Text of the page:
Fish and Wildlife officers have shot and killed a cougar that was on the grounds of the South Health Campus.
Police said the big cat was at a spot very close to an entrance of the hospital.
Wildlife officers shot the cougar about three hours after it was spotted lurking around a stairwell at a nearby construction site before moving on to the grounds of the South Health Campus on the edge of Calgary.
At least two shots were fired at the big cat in tall grass near the hospital’s front entrance after officers deemed the situation too dangerous to the public to tranquillize it, Alberta Justice and Solicitor General spokesman Brendan Cox said.
“Officers will always try to remove the animal, they were hoping to immobilize it,” he said. “But even if you tranquilize them, they get agitated and there’s a good chance they could escape since they’re very quick.
“Our officers concluded that tranquilizing it would increase the threat to the public.”
Cox said when a cougar is tranqulized, the effects of the drug don’t kick in immediately.
“In that time, the cougar could escape,” he said. “In this kind of situation their first priority has to be public safety.”
Witness Gordon Griffiths said the wildlife officers first tried to tranquilize the animal.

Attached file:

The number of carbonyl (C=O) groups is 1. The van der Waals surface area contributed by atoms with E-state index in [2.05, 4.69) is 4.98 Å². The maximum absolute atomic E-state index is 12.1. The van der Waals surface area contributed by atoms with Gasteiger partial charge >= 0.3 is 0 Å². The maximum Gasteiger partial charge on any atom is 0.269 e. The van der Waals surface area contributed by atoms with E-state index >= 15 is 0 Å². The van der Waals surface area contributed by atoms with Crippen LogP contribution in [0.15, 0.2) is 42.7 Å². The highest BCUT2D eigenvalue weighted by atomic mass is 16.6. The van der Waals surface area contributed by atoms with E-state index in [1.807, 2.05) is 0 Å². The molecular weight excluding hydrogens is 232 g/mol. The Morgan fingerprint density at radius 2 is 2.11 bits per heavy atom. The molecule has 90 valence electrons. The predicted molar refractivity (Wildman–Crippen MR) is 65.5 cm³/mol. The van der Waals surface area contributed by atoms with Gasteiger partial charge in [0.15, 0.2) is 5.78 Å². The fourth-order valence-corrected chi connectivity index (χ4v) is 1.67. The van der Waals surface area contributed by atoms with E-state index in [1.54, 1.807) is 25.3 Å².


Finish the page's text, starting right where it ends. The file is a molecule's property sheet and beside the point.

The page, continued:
“They did shoot a tranquilizer and it (the cougar) rolled, but then it got up and lunged toward them,” Griffiths said. “It didn’t pounce at them but it went toward their direction.
“The only choice they probably had was to put it down.”
Initial reports suggested two of the lanky felines may have been in the area, but police could not confirm that.
“We have officers that have eyes on the one cougar, but there hasn’t been a sighting of that second cougar for more than an hour,” said police Insp. Keith Cain, who figured the two animals could be one and the same.
The hospital was never locked down, though access was restricted at its main south entrance, Alberta Health Services spokesman Bruce Conway said.
“Patient care continued — patients and staff were re-routed through the north entrance,” he said.
Gawkers could be seen at a hospital window snapping photos of the beast as it lay in the grass for more than three hours.
Cain said officers were prepared to shoot the cougar should it threaten humans, but was confident Fish and Wildlife officers would be able to tranquilize it. A graphic video was taken of the shooting.
“We secured the area and wildlife officers moved in and did what they had to do,” Cain said two hours later.
Officers could then be seen hauling the animal away in a black bag.
Wildlife sightings of bears, cougars and even bobcats have increased in Calgary since last week’s unseasonal snowfall.
Cox said it’s not uncommon to see bears moving into urban areas in search of food before heading into winter hibernation.
“Cougars are pretty rare, but not unheard of,” he said.